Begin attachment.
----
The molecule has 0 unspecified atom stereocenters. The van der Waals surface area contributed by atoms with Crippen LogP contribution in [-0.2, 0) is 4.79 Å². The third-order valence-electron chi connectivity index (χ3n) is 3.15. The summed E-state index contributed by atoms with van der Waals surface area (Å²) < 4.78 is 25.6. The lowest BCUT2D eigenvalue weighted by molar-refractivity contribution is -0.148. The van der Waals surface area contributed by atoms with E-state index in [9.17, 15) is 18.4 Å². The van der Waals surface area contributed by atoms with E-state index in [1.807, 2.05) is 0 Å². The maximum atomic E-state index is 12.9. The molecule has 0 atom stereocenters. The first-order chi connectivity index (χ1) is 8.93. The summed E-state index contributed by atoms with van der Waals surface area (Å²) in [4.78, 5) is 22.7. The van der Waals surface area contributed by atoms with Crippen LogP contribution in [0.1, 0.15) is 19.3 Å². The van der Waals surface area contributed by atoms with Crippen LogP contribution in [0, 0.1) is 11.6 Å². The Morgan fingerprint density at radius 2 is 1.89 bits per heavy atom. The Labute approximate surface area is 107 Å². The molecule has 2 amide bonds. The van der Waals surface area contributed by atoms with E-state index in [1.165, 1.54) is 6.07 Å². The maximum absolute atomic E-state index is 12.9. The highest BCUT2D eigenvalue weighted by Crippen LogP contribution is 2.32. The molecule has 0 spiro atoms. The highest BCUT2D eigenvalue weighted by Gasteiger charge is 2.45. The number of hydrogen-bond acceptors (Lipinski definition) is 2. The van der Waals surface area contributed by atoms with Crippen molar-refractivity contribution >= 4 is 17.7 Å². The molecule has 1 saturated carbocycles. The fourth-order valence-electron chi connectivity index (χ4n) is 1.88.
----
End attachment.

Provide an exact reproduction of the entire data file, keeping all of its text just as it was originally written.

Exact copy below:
The molecule has 0 unspecified atom stereocenters. The van der Waals surface area contributed by atoms with Crippen LogP contribution in [-0.2, 0) is 4.79 Å². The third-order valence-electron chi connectivity index (χ3n) is 3.15. The summed E-state index contributed by atoms with van der Waals surface area (Å²) < 4.78 is 25.6. The lowest BCUT2D eigenvalue weighted by molar-refractivity contribution is -0.148. The van der Waals surface area contributed by atoms with E-state index in [9.17, 15) is 18.4 Å². The van der Waals surface area contributed by atoms with E-state index in [1.807, 2.05) is 0 Å². The maximum atomic E-state index is 12.9. The molecule has 0 atom stereocenters. The first-order chi connectivity index (χ1) is 8.93. The summed E-state index contributed by atoms with van der Waals surface area (Å²) in [4.78, 5) is 22.7. The van der Waals surface area contributed by atoms with Crippen LogP contribution in [0.1, 0.15) is 19.3 Å². The van der Waals surface area contributed by atoms with Crippen LogP contribution in [0, 0.1) is 11.6 Å². The Morgan fingerprint density at radius 2 is 1.89 bits per heavy atom. The Labute approximate surface area is 107 Å². The molecule has 2 amide bonds. The van der Waals surface area contributed by atoms with E-state index in [1.165, 1.54) is 6.07 Å². The maximum absolute atomic E-state index is 12.9. The highest BCUT2D eigenvalue weighted by Crippen LogP contribution is 2.32. The molecule has 0 spiro atoms. The highest BCUT2D eigenvalue weighted by Gasteiger charge is 2.45. The number of hydrogen-bond acceptors (Lipinski definition) is 2. The van der Waals surface area contributed by atoms with Crippen molar-refractivity contribution >= 4 is 17.7 Å². The molecule has 1 saturated carbocycles. The fourth-order valence-electron chi connectivity index (χ4n) is 1.88.